Advertising agency office design has always fascinated. Even before joining the industry I interacted with agencies and appreciated the creative effort to dress up their workplaces. Office design is a complex puzzle of practicality, utility, image, productivity, and more. The intended result in the case of advertising agencies is to communicate the brand and culture of the business.
I have been involved in the design and decorating of six agency office spaces. These required attention to layout, spaciousness, flow, natural light, sound control, collaborative spaces, and break facilities. Unfortunately, individual work areas often get short-changed to accommodate a certain desired impact.
Ironically there is precious little differentiation among competing agencies when it comes to office design. I have been in over 100 offices of various advertising, branding, public relations, digital and media agencies. Based on my observations I can conclude they are not immune to trends and these trends force them to look the same.
Sadly too many agency office designs have one imperative…impress the client who may visit once a quarter for a few hours. As you can imagine, this will comes at the expense of employees who spend 60+ hours a week in the space. Office design is an opportunity to tell an agency’s story but a few macro trends are driving a lack of differentiation.
Look Like a Restaurant
I have done a few double-takes when entering an agency office. In some cases I thought I was on the wrong floor in the wrong building. Tons of agencies are striving to look like a high-end restaurant, a hip lounge, pub, coffee bar, summer patio or all of the above. A designer told me this directive originated from agency leaders who believed the millennial workforce wanted to be in a bar at all times. I am not talking about just the office kitchen or eating area. This design dominates the entire space. It also has a productivity factor…it is employed so the staff do not leave for a bite or drink offsite. Staff should be encouraged to get out, observe, and interact with people who may buy their client’s brands.
Let Nature In
Green is good. Natural light reduces stress. Plants give off good stuff. Mild scents can peak senses. So agencies are going far beyond a dying cactus in the lobby or faux barn wood wallpaper to dress up spaces. It now means whole trees along with living and breathing spaces. Klick advertising in Toronto has to prune their walls. Bigger agencies are creating college like campuses for more outdoor space and to mirror technology companies.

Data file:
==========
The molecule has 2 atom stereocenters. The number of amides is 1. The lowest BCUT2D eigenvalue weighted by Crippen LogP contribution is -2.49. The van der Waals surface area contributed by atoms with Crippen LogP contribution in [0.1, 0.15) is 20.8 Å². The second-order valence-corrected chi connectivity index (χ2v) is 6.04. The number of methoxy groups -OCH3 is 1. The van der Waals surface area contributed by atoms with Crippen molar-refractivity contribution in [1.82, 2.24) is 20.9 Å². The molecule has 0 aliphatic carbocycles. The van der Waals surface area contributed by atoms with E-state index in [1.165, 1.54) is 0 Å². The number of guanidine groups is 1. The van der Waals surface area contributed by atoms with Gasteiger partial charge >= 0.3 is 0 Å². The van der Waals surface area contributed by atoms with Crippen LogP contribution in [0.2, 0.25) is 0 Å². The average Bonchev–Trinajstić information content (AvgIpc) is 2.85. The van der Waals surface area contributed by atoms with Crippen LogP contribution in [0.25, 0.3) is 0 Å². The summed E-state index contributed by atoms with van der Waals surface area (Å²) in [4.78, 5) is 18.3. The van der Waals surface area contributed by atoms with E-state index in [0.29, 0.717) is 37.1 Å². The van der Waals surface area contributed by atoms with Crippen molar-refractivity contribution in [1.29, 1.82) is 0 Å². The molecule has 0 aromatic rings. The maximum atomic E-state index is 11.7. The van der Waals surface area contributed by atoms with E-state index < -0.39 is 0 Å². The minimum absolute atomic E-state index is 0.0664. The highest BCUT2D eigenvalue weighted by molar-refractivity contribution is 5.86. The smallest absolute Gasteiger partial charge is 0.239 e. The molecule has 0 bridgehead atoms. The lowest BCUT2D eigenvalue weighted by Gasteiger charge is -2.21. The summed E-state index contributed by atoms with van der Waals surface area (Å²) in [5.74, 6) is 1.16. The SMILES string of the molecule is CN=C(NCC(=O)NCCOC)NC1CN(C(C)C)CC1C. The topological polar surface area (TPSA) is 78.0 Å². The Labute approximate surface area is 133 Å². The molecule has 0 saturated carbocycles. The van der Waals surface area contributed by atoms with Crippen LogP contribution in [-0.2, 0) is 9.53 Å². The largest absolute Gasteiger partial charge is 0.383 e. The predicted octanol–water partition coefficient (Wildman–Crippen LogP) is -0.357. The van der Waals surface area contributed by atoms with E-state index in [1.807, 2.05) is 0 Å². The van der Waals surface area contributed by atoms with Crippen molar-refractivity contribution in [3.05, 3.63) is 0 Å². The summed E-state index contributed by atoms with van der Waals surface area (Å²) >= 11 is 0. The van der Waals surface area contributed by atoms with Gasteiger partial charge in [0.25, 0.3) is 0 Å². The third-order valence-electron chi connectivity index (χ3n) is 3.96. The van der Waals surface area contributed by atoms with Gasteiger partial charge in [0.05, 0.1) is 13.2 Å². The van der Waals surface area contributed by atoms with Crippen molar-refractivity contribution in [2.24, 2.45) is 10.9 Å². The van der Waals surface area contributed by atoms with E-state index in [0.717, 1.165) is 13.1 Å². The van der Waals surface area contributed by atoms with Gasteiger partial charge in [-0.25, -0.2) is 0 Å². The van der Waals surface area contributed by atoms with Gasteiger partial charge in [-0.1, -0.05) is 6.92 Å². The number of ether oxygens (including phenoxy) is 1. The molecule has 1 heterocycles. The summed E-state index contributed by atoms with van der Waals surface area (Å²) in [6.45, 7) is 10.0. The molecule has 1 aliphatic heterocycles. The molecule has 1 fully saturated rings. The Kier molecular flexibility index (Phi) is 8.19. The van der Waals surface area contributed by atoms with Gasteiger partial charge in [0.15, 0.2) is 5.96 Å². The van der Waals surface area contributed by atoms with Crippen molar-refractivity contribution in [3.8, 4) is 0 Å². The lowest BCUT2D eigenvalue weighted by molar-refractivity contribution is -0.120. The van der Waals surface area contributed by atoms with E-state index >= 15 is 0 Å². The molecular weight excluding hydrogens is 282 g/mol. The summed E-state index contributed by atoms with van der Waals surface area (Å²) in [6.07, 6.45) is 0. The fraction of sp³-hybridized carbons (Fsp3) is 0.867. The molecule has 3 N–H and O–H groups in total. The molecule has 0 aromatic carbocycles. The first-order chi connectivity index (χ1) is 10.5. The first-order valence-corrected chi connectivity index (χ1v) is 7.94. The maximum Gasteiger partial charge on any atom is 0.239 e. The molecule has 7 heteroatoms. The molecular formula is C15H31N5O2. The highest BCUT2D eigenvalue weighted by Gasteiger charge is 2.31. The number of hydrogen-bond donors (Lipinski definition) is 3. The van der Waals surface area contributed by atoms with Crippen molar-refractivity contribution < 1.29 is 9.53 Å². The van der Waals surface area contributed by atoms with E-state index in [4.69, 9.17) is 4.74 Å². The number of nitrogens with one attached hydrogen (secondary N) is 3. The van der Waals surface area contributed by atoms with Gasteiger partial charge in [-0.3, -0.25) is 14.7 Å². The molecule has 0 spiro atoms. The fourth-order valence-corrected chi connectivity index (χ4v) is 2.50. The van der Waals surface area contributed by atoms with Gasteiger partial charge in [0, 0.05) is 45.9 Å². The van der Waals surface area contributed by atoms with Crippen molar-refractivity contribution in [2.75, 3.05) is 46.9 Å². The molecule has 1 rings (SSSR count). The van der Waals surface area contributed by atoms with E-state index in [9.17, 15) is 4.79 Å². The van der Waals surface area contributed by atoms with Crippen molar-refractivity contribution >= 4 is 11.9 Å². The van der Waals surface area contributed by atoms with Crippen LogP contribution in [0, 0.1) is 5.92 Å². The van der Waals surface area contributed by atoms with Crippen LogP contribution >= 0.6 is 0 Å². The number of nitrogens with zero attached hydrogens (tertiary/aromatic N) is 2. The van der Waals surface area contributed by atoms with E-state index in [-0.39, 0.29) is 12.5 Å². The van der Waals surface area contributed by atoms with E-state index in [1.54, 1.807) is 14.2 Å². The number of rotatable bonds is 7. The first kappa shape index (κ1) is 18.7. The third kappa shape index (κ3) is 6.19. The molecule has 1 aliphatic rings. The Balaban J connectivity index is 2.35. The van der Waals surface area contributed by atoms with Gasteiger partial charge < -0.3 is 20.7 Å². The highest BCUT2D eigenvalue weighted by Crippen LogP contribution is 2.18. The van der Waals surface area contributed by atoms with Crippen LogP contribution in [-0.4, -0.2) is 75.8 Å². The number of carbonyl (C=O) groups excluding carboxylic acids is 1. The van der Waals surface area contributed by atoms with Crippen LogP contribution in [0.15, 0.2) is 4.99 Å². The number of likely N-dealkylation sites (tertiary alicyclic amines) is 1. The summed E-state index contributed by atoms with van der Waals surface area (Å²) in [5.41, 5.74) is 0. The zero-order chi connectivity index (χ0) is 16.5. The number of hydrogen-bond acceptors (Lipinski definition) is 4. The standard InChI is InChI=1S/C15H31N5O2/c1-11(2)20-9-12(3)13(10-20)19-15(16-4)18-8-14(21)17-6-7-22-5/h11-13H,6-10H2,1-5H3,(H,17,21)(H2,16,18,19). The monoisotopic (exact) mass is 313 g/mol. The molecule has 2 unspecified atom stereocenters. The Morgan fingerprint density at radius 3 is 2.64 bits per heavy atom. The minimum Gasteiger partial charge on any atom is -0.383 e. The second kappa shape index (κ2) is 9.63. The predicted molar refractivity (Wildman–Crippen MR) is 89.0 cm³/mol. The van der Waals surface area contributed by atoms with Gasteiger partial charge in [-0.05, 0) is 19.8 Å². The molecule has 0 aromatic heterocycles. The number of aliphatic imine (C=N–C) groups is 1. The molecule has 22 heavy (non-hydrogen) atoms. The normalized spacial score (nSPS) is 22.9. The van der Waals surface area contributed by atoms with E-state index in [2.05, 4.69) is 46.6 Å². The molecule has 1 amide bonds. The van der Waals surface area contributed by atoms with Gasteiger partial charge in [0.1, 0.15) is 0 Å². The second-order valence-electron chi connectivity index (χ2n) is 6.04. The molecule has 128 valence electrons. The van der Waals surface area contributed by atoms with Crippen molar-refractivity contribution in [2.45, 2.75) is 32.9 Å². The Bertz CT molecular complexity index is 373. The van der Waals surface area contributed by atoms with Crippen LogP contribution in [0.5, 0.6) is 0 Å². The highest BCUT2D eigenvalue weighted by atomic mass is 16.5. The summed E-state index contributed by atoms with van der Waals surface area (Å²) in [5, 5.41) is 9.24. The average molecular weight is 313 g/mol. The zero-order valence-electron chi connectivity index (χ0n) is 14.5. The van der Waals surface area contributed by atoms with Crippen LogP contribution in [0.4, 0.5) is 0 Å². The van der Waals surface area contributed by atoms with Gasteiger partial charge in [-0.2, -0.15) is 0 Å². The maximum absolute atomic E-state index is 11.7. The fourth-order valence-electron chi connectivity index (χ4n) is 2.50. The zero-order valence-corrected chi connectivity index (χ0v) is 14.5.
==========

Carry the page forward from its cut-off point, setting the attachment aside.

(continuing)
Try to Be a Startup
Advertising agencies are going through a confidence and identity crisis these days. No one claims to be a traditional agency. Employee morale is at an all-time low according to the recent CampaignUS Morale Survey. On the same day Work Not Work published their own survey of the 50 companies where agency creatives would most like to work. Twenty-four of these were not in the advertising industry. Agencies were once the coolest places to work but have been usurped by start-ups, technology companies and hip brands. So it is no surprise that agencies try to look like Google and Facebook. But let’s be clear…a foosball table does not a culture make.
Nothing is Permanent
Clients come, clients go. Employees get hired, employees get let go. Expansion and contraction demands flexibility. This is the nature of the business and has become a hallmark of agency office design. Beyond breaking leases and giving up whole floors this trend comes in the form of no permanent layouts. Products designed to have every element move into place and fit together are at the forefront of agency office design. In other words, modular and movable components offer cool combinations for an ever changing workplace. However, it adds to employee anxiety. If you can move my desk, you can move me too.
A Few Themes
This last trend must have started with the naming of boardrooms but it spread…and spread. Now floors and areas are themed by color, texture, artwork, furniture and more. The idea is to tell a story but too often it is contrived and force fit. I once recommended theming areas after the brands the agency served. Then I was reminded of Mad Men and the character Roger Sterling’s theory, “The day you sign a client is the day you start losing them.” So committing to that design is risky. While working for Interbrand I came up with the idea of leasing street level store front space at the base of our New York office on 5th Avenue. This was around 2005. The idea was to open a shop that sold our client’s products and promoted their services. Needless to say it did not happen but it is still a cool idea. If any agency wants to do it I will gladly take 15% of the gross as payment :).